The first thing you see in Bong Joon Ho's "Parasite," a thriller of extraordinary cunning and emotional force, is an upper window in a tiny underground apartment.
From this high, narrow vantage the Kims, a resilient family of four, peer onto a grubby Seoul street strewn with garbage bags and electrical wires -- an ugly view made worse by a drunk who often turns up to relieve himself right outside. Sometime later the Kims will stand before a much larger window, as big and beautiful as a cinema screen, in an enormous house with a gorgeous sunlit garden. It's not just a different view; it's a different world.
From the outset of this deviously entertaining movie, which recently became the first South Korean film to win the prestigious Palme d'Or at Cannes, every detail of the Kims' hardscrabble existence is on blunt display. In an early scene, high school graduate Ki-woo (Choi Woo Shik) and his sister, Ki-jung (Park So Dam), scurry around their cramped bathroom with their phones held aloft, hunting for a free Wi-Fi signal. You register the clutter of their apartment with its discarded clothes, mildewed tiles and skittering stinkbugs. You watch the Kims fold and assemble pizza boxes for a nearby restaurant, the closest any of them has recently come to landing a job.
But you also notice the close bonds between brother and sister, as well as the easy rapport they share with their boisterous father, Ki-taek (Song Kang Ho), and sharp-witted mother, Chung-sook (Chang Hyae Jin). Living together in close quarters has bred in them a matter-of-fact intimacy and a wily self-sufficiency.
Bong has never been one to ennoble or romanticize his characters' poverty, but he does invest them with a terrific rooting interest. "Parasite," with its tough, unsentimental view of people doing what they must to survive, initially suggests an evil twin to "Shoplifters," Hirokazu Kore-eda's lovely drama about a family of petty thieves (which, incidentally, won the Palme last year).
But the movie swiftly establishes its own unpredictable agenda not long after Ki-woo inherits an English tutoring job from a college-student friend (Park Seo Joon). The pupil in question is an upper-class teenage girl, Park Da-hye (Jung Ziso), and their lessons will take place in the gated modernist fortress she calls home. Ki-woo just barely manages to keep a lid on his awe the first time the Parks' formidable housekeeper, Moon-gwang (Lee Jung Eun), ushers him inside. Designed and formerly inhabited by a famous architect, the house is a masterwork of real-estate pornography with its beige walls, marble floors and vast, cavernous spaces.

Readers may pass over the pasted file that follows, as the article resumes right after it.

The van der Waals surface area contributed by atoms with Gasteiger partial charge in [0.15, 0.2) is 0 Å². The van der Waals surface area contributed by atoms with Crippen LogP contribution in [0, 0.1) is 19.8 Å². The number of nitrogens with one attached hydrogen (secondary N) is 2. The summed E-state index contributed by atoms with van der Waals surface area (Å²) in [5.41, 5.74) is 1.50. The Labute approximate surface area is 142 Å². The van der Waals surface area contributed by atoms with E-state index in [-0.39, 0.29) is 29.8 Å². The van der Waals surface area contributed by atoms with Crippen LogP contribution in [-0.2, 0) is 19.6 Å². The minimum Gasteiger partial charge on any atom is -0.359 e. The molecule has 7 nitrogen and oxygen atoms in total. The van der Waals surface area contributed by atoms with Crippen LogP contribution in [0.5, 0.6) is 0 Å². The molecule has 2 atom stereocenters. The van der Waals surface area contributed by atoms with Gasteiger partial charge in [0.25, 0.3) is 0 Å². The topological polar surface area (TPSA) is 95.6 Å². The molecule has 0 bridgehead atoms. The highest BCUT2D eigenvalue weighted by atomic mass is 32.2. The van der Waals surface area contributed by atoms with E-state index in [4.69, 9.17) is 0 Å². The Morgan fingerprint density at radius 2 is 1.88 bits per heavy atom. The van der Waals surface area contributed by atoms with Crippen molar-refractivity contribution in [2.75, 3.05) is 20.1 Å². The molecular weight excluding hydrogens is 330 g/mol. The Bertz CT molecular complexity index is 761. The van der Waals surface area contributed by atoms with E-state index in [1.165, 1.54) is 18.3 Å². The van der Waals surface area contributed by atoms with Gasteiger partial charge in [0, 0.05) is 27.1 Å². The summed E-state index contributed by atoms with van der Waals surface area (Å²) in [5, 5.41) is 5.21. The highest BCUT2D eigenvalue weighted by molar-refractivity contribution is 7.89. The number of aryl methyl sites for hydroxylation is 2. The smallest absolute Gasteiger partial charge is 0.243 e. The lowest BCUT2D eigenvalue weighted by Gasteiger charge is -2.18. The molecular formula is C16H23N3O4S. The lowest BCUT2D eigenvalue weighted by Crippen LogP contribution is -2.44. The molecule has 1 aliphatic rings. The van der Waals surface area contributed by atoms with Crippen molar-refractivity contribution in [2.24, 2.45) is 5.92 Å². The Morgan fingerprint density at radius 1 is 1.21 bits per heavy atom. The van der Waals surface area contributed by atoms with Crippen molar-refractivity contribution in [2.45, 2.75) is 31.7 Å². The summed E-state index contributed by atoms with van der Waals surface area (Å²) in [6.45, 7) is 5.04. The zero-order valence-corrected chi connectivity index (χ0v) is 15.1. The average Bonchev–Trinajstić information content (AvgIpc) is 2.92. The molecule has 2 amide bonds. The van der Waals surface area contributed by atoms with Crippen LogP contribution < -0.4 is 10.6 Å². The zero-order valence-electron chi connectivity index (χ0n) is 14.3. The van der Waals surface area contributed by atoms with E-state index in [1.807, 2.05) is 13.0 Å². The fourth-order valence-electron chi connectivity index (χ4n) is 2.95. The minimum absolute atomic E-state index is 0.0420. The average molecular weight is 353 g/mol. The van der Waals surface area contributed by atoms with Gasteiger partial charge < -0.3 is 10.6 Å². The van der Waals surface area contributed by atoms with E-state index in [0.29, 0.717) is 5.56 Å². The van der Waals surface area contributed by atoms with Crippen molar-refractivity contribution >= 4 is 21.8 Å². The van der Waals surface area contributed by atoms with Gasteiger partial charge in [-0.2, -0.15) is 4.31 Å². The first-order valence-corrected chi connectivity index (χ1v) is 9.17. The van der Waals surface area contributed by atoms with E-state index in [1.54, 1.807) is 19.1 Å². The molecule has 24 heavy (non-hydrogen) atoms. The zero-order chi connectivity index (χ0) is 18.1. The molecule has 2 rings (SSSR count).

parasite-Mr Park Sun-kyun Lee and Yeon-kyo Park Yeo-jeong Jo in Parasite -- rgb.jpg
Lee Sun Kyun and Cho Yeo Jeong in the movie "Parasite."(Neon/CJ Entertainment)
But it is also a warren of secrets, full of telling details that Bong, a superb storyteller and a master of camera movement, unwraps with elegance and economy. (The superb cinematography is by Hong Kyung Pyo.) He calls your attention to the toy arrows fired by Da-hye's younger brother, Da-song (Jung Hyeon Jun), and also to a framed magazine article about her father, Dong-ik (Lee Sun Kyun), a millionaire tech titan. But no one embodies the family's glossy pretensions more nakedly than Dong-ik's wife, Yeon-kyo (Cho Yeo Jeong), whether she's idly stroking one of the family's three dogs or peppering her everyday speech with English affectations.
Yeon-kyo's breezy entitlement hides a naive, nervous streak, and Cho's performance suggests just how gullible and vulnerable the very rich can be behind their high-tech security systems. When Yeon-kyo lets drop that her mischief-making young son is in need of an art tutor, Ki-woo, thinking fast, suggests a distant acquaintance for the job -- and, within days, has succeeded in installing his sister in the house as well. Ki-jung, the most intuitive grifter in a family full of them, shows up with a coolly professional demeanor and a mouth full of therapeutic gobbledygook. (She got it all from Google, she later announces to her family's amusement.)